In an article written by Derek Oulette about why John Piper doesn’t go far enough with racial diversity, I had this response, I wonder what others think:
“It seems that Piper doesn’t have enough to account for real diversity (though he may not understand why) because it seems for him that the Gospel has nothing directly to do with diversity since it only addresses the soul of the person. In the revivals of the 18th century, which Piper is an avid reader of, the contact point for the Gospel was the message of justification by faith alone – i.e. there was no need to contextualize the Gospel and so the whole person was ignored and only their soul was addressed.
Once the soul was fixed by the Gospel then the whole person would follow = Reaganomics proposed this through Trickle Down Economics. Give the Rich a break and their ability to create jobs and a stronger economy will trickle down to the the rest of society. This is a similar dynamic when conservative theologians view the soul as the most important aspect of the human being to be “saved.” If you get the soul fixed, everything will receive it’s “trickle down” effect and receive the implications of what good the Gospel does to a soul. It seemed that since the soul is “transcultural” there was less of a need to address the embodied cultural aspects of a person or community’s lifeways as it related to sharing the Gospel.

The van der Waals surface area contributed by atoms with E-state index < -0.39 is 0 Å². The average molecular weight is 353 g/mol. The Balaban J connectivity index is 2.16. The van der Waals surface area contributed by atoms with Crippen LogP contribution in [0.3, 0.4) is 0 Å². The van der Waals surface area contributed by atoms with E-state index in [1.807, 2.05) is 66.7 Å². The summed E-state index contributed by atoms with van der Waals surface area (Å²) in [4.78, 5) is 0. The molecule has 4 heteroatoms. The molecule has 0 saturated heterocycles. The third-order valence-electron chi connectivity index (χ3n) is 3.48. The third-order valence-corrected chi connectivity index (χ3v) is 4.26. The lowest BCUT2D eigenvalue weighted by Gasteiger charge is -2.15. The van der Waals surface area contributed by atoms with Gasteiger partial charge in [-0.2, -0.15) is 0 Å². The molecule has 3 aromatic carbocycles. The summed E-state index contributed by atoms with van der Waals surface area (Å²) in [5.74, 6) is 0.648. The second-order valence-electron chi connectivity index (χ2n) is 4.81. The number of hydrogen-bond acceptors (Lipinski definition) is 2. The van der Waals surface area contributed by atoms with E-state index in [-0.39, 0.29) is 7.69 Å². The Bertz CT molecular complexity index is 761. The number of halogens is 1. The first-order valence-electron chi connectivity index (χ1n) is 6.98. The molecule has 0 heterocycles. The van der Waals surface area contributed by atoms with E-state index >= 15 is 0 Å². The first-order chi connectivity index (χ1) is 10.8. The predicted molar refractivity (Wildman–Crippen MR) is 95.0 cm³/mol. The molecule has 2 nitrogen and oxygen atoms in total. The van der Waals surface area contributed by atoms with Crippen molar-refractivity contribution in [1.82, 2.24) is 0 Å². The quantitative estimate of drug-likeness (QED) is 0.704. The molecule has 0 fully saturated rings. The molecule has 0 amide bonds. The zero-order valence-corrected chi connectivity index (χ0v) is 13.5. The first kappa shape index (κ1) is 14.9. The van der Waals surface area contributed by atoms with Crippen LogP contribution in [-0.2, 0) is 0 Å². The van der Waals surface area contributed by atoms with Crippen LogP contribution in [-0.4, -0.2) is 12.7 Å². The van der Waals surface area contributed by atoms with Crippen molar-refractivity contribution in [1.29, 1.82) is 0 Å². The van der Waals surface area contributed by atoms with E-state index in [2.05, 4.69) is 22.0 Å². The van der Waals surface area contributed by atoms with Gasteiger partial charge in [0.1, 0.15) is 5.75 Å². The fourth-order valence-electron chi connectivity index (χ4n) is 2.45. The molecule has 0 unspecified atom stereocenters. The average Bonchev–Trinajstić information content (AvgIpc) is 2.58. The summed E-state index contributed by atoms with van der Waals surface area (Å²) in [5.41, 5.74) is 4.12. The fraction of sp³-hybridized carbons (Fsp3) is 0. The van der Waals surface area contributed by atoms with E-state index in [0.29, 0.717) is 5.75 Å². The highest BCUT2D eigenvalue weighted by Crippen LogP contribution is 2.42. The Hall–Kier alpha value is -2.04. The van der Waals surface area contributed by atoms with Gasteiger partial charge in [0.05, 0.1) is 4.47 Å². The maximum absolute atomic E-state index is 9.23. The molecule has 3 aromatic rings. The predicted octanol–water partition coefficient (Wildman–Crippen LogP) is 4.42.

Piper seems to follow this line of thinking and has preached that the Gospel, when preached, has a “magical” power all unto itself that the preacher cannot effect because the Gospel has a stand alone power that goes out to those who hear it – just because it is the message of salvation. Though this sounds good, it allows the preacher to ignore the cultural and embodied nature of the person they are preaching to be seen as a necessary component in how they shape their message in order to contextualize and inculturate the message – thereby ultimately divesting the responsibility for real ethnic and cultural diversity within a community.
That’s a harsh critique for him, but it seems to be true. When it comes to method – “If God is on your side, then you don’t have to count the bodies – literally.” I wouldn’t have such a problem with how he preaches except that he’s forceful and exclusive – if you or I don’t hold to Reformed doctrine, then we are on the outs or farther from the center than he is and it doesn’t seem that there is much discussion otherwise. Posture is just as important as positions when it comes to how we carry our theological convictions.”